Why you need to gauge your human capital

CHICAGO Fri Dec 21, 2012 11:38am EST

A man holds his briefcase while waiting in line during a job fair in Melville, New York July 19, 2012. REUTERS/Shannon Stapleton

A man holds his briefcase while waiting in line during a job fair in Melville, New York July 19, 2012.

Credit: Reuters/Shannon Stapleton

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CHICAGO (Reuters) - The end of the year is a good time to illuminate your personal financial situation in a different way. Instead of focusing exclusively on financial capital - how much money you have accumulated - look at your human capital.

This calculus of human capital, which economists wonkily define as "the net present value of your lifetime earnings," matters as much to your lifelong financial situation as the size of your nest egg.

When some people gauge their human capital, they find that they are not making enough money and decide to make some changes. That could mean starting a second or third career.

A former chemist I know has become a financial planner. A friend moved from technical support manager to business architecture analyst, a big jump from fixing computer systems to restructuring an entire company.

While my tech-support friend was forced to evaluate his human capital in short order this year - he was laid off - his was a model case for how to do it.

First, he looked at the assets at his disposal, which included a termination package, outplacement services, training and a healthy emergency fund. Then he determined his immediate and future monetary needs, the most pressing of which was paying the COBRA premium to maintain his healthcare coverage.

After enhancing his presence on social media, he brushed up on his speaking skills through a Toastmasters club and began talking to recruiters. Eventually, he found a position with a smaller company as a business architecture consultant. While he was no longer directly providing tech services, he managed to leverage his background into a job he finds rewarding.

Investing in your human capital means scanning your personal balance sheet like this and figuring out how to find a happier balance between work, family, leisure and passionate pursuits.

Here is what you have to do to run your own numbers:

1. Figure out a retirement plan:

A general rule of thumb is that you need to cover from 60 percent to 80 percent of your pre-retirement income with savings, pensions and Social Security. There are plenty of retirement calculators available, including one at Bankrate (link.reuters.com/ceb84t).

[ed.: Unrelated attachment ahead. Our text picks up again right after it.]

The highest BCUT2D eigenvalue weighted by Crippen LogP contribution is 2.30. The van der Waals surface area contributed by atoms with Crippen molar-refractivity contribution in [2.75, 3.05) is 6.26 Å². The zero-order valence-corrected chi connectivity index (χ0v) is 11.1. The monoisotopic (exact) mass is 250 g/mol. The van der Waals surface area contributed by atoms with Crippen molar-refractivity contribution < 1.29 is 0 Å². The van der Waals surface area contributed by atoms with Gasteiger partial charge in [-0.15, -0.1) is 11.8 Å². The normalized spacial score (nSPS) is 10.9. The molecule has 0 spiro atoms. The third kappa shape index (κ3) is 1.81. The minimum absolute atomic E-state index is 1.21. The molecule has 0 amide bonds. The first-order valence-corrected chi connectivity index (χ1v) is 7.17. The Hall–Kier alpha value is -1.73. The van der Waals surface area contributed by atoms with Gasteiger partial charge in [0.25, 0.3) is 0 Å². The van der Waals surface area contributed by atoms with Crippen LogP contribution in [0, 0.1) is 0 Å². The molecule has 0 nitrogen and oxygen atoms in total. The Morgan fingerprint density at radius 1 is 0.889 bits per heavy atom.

2. Plan for big expenses:

Saving for college for yourself or your children can be daunting. You can figure out how much you will need by plugging numbers into online calculators such as the one at link.reuters.com/deb84t). Consider other major expenditures that are likely to crop up as well: weddings, travel, real estate, healthcare costs and so forth.

3. Act like an actuary

Similar to measuring financial portfolio risk, you need to tally career risk and health risk. If you are in an unstable company or industry, you will need to think about how to find better work.

Be honest with yourself about your mental stability, too. This is a linchpin for human capital, because you will have trouble moving forward if you are depressed. Sad people make poorer financial decisions, according to a recent paper published in Psychological Science. Attend to your mental well-being now, and you can make better choices for your portfolio.

4. Do the math

When merging your financial and human capital reviews, you need to strike a balance. If you choose to switch careers, you will need to quantify how much to change spending and savings.

One comprehensive tool is a program called ES Planner (basic.esplanner.com), which focuses on how to maintain your standard of living given all of the variables I have mentioned.

With that information, do a "lifetime balance sheet." As Boston University economist Zvi Bodie suggests, put your financial assets and human capital in one column. On the other side, list liabilities such as taxes, retirement spending, pre-retirement consumption and other numbers.

5. Be ready to act

If your asset side comes up short, do something about it. The point of doing this analysis is to come to some conclusions about your life.

If you do this sort of work on your stock portfolio, you would rebalance your holdings at the end of it, not just note the conclusions and muse about their importance. Treat your human capital with the same kind of respect.

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(The author is a Reuters columnist and the opinions expressed are his own. For more from John Wasik see link.reuters.com/syk97s)

(Editing by Beth Pinsker Gladstone and Lisa Von Ahn)

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